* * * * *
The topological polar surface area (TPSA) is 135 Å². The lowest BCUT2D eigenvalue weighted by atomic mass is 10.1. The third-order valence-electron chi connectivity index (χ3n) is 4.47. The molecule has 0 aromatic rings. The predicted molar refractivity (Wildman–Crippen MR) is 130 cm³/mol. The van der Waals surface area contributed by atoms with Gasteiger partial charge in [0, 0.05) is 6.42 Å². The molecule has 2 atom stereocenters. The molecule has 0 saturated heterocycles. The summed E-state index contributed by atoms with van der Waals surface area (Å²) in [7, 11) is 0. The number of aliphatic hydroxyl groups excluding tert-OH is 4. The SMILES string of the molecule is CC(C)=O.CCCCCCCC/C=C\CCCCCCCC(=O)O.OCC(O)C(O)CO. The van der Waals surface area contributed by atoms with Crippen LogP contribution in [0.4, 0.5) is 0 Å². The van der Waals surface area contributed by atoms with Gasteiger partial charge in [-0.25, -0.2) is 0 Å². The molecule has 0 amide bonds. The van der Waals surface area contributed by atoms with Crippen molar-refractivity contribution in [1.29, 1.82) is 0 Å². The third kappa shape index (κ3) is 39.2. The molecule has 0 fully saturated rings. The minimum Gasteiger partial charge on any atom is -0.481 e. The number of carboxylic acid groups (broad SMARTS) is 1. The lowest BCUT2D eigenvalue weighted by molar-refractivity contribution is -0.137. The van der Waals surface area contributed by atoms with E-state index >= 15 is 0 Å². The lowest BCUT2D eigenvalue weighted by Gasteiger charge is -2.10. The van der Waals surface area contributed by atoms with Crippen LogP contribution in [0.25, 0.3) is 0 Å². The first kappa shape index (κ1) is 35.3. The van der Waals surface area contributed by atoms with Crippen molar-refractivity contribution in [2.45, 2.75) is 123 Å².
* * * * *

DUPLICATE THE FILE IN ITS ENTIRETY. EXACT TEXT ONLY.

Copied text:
The topological polar surface area (TPSA) is 135 Å². The lowest BCUT2D eigenvalue weighted by atomic mass is 10.1. The third-order valence-electron chi connectivity index (χ3n) is 4.47. The molecule has 0 aromatic rings. The predicted molar refractivity (Wildman–Crippen MR) is 130 cm³/mol. The van der Waals surface area contributed by atoms with Gasteiger partial charge in [0, 0.05) is 6.42 Å². The molecule has 2 atom stereocenters. The molecule has 0 saturated heterocycles. The summed E-state index contributed by atoms with van der Waals surface area (Å²) in [7, 11) is 0. The number of aliphatic hydroxyl groups excluding tert-OH is 4. The SMILES string of the molecule is CC(C)=O.CCCCCCCC/C=C\CCCCCCCC(=O)O.OCC(O)C(O)CO. The van der Waals surface area contributed by atoms with Crippen LogP contribution in [0.4, 0.5) is 0 Å². The van der Waals surface area contributed by atoms with Gasteiger partial charge in [-0.25, -0.2) is 0 Å². The molecule has 0 amide bonds. The van der Waals surface area contributed by atoms with Crippen molar-refractivity contribution in [1.29, 1.82) is 0 Å². The third kappa shape index (κ3) is 39.2. The molecule has 0 fully saturated rings. The minimum Gasteiger partial charge on any atom is -0.481 e. The number of carboxylic acid groups (broad SMARTS) is 1. The lowest BCUT2D eigenvalue weighted by molar-refractivity contribution is -0.137. The van der Waals surface area contributed by atoms with E-state index >= 15 is 0 Å². The lowest BCUT2D eigenvalue weighted by Gasteiger charge is -2.10. The van der Waals surface area contributed by atoms with Crippen LogP contribution in [0.25, 0.3) is 0 Å². The first kappa shape index (κ1) is 35.3. The van der Waals surface area contributed by atoms with Crippen molar-refractivity contribution in [2.45, 2.75) is 123 Å².